Literacy program fails to deliver for Indigenous children
Recent research into the Federal Government’s Flexible Literacy for Remote Primary Schools Program has found the program did not improve the reading standards of Indigenous children whose schools took part in the program.
In 2013, the Federal Government committed $22 million to ‘Flexible Learning’ for remote schools. The Flexible Literacy for Remote Primary Schools Program 2020 Guidelines outlined the funding regime and the two primary aims of the program.
These aims were to “improve student literacy … through embedding either Direct Instruction or the Explicit Instruction teaching pedagogy approach in primary school classrooms” and to “increase teacher pedagogical skills in teaching literacy through either Direct Instruction or Explicit Instruction”.
The Direct Instruction (DI) concept was based on a trial completed in Cape York, Queensland, however there is no evidence to say DI was the successful aspect of the trial, as many factors were not considered.
The Australian Journal of Indigenous Education analysed MySchool data for 25 remote school participants, where 80 percent of the students were of Aboriginal and Torres Strait Islander descent.
The data showed the program was unsuccessful in improving Indigenous children’s reading skills as well as decreasing participating schools’ NAPLAN scores.
A comparison over three years found schools’ NAPLAN scores declined by 23.43 points, in stark opposition to schools without the program, which increased on average by 4.47 points.
Worse still, attendance at schools with the program dropped by 7.52 percent.
Despite ongoing negative results, the $30 million Federal Government initiative was extended twice.
When questioned about why there were no intermediate checks on the program, the Northern Territory Department of Education said communities were responsible for the program’s renewal.
“In line with local decision making, communities were given the choice to have the program continue in their schools,” a spokesperson from the Department said.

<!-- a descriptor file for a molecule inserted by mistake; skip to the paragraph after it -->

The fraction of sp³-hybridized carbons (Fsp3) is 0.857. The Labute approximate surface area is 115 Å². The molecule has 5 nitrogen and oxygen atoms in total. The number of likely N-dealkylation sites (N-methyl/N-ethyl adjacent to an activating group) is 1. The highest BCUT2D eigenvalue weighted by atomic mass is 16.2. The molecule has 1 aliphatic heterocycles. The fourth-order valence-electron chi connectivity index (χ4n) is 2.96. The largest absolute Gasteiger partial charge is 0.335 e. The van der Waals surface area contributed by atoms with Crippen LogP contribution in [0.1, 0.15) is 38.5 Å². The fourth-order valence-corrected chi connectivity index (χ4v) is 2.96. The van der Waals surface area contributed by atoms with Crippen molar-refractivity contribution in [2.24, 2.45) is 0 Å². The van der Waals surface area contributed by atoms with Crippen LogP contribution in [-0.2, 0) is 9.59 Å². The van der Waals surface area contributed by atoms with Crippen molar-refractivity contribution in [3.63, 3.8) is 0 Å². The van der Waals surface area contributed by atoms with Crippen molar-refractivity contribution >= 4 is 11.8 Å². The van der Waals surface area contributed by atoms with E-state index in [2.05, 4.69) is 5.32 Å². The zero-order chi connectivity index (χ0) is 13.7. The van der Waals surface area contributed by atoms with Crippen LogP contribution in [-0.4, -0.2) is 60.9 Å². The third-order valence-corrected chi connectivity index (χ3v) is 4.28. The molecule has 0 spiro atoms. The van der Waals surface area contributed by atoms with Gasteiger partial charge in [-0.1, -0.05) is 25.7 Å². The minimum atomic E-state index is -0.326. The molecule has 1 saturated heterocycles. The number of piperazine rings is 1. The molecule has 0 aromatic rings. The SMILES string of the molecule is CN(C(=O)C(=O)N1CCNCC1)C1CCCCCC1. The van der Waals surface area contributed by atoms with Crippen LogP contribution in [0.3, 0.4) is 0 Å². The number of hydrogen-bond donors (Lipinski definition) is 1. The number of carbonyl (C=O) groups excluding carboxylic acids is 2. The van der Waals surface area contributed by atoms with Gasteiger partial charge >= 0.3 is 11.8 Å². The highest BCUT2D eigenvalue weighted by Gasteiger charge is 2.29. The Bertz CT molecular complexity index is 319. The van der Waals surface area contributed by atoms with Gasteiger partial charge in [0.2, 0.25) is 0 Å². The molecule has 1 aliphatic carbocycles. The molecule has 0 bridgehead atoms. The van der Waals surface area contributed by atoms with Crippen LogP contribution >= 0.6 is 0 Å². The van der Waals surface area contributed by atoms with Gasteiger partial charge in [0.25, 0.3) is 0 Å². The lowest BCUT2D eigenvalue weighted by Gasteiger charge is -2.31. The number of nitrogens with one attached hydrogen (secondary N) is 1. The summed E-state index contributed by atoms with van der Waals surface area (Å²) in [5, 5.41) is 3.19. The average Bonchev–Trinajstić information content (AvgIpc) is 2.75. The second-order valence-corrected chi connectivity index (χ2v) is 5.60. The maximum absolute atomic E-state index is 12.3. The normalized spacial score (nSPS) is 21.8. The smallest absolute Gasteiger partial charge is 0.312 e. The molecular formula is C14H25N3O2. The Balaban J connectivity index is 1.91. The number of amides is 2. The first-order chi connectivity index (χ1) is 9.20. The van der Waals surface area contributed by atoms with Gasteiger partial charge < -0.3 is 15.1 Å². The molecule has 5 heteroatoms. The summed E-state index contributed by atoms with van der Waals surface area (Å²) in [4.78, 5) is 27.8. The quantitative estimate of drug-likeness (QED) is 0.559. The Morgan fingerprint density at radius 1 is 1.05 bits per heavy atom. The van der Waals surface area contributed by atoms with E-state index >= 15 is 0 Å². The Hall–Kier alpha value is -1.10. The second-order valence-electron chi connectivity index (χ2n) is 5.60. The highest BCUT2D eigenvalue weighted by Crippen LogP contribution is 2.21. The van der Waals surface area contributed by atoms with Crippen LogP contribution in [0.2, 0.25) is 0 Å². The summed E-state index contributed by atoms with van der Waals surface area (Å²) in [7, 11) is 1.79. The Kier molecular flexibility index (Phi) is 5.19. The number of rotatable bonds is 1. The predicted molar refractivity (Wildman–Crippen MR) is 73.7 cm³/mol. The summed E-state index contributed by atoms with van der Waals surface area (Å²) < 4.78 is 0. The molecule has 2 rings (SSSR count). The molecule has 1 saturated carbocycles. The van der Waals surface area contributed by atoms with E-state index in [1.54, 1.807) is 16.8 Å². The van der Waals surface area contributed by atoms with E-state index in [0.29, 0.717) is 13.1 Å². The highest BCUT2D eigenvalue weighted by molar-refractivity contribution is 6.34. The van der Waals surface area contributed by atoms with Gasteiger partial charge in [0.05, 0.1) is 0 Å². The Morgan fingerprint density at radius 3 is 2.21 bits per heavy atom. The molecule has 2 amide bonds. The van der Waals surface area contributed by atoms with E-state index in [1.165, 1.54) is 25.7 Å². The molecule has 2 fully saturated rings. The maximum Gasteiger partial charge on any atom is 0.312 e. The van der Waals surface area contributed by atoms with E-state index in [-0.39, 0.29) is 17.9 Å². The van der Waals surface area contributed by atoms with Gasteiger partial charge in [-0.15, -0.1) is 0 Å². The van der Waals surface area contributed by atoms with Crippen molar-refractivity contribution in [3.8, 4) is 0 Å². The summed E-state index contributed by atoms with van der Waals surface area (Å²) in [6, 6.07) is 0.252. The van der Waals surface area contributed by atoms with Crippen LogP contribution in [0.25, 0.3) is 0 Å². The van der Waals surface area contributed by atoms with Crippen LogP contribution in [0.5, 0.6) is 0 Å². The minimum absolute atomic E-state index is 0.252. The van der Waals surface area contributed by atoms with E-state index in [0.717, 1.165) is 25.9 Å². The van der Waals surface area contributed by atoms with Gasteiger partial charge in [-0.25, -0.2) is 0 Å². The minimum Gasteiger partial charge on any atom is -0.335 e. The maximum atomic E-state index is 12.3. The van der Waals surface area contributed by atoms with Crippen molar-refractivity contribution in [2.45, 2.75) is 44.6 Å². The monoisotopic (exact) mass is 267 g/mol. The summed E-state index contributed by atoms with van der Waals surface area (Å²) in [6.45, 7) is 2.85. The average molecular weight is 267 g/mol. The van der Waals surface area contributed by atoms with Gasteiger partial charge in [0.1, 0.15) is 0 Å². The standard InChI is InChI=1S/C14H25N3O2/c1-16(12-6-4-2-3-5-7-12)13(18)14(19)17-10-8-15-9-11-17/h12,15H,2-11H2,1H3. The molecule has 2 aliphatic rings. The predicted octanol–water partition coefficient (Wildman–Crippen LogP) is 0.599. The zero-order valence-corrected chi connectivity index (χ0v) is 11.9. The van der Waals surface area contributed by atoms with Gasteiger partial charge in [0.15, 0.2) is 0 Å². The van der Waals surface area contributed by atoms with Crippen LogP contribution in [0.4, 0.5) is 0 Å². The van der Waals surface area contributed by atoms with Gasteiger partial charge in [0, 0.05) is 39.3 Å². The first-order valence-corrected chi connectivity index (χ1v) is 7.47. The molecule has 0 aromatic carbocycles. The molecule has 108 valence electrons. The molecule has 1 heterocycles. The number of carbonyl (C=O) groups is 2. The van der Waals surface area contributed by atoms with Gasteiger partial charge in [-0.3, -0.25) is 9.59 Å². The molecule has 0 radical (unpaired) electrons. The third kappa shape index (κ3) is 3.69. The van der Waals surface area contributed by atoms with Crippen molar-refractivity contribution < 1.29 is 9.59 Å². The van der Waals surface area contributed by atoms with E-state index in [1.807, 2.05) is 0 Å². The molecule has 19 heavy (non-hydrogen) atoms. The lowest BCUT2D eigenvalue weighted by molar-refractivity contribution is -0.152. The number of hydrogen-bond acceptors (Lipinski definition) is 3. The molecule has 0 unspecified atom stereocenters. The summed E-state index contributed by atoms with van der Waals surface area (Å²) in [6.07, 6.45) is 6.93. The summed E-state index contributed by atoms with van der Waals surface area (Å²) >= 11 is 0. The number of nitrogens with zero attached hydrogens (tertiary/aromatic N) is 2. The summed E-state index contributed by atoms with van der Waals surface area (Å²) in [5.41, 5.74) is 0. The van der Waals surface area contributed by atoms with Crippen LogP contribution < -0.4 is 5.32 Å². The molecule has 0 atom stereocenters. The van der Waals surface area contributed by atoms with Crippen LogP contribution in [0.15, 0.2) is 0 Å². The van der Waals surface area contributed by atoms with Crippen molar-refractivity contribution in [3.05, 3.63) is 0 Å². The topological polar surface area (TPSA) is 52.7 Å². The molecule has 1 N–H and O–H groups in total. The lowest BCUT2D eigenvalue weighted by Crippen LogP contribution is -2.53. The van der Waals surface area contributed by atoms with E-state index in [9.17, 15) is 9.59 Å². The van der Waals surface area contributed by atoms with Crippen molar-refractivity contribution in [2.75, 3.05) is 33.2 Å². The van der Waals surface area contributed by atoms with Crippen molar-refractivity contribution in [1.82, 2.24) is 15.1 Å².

The extent to which the program was rolled out at its peak in the NT is unknown, however the NT Department said there were very few who were still delivering the program.
“There are currently three schools in the NT delivering this program.”
The Western Australian Department of Education’s Assistant Executive Director, Teaching and Student Support Services, Martin Clery said individual schools decided whether to implement the program and that a small amount of schools chose to participate.
“The Flexible Literacy for Remote Primary Schools Program … is delivered by the not-for-profit organisation Good to Great Schools Australia,” Clery said.
“Individual schools can choose to participate in this program based on their own context and education needs.
“In Western Australia there are very few schools which choose to participate.
“This year there are only two schools involved, one public primary school in the Pilbara region and one district high school in the Midwest region.
“Due to small student numbers at the primary school, there are not enough students participating in NAPLAN to make any conclusions about the school’s relative performance.”
The program’s guidelines outline that the funding regime for the program will run until 2021, with a decrease to $750,000. It remains unclear whether there will be a replacement program.
By Caris Duncan
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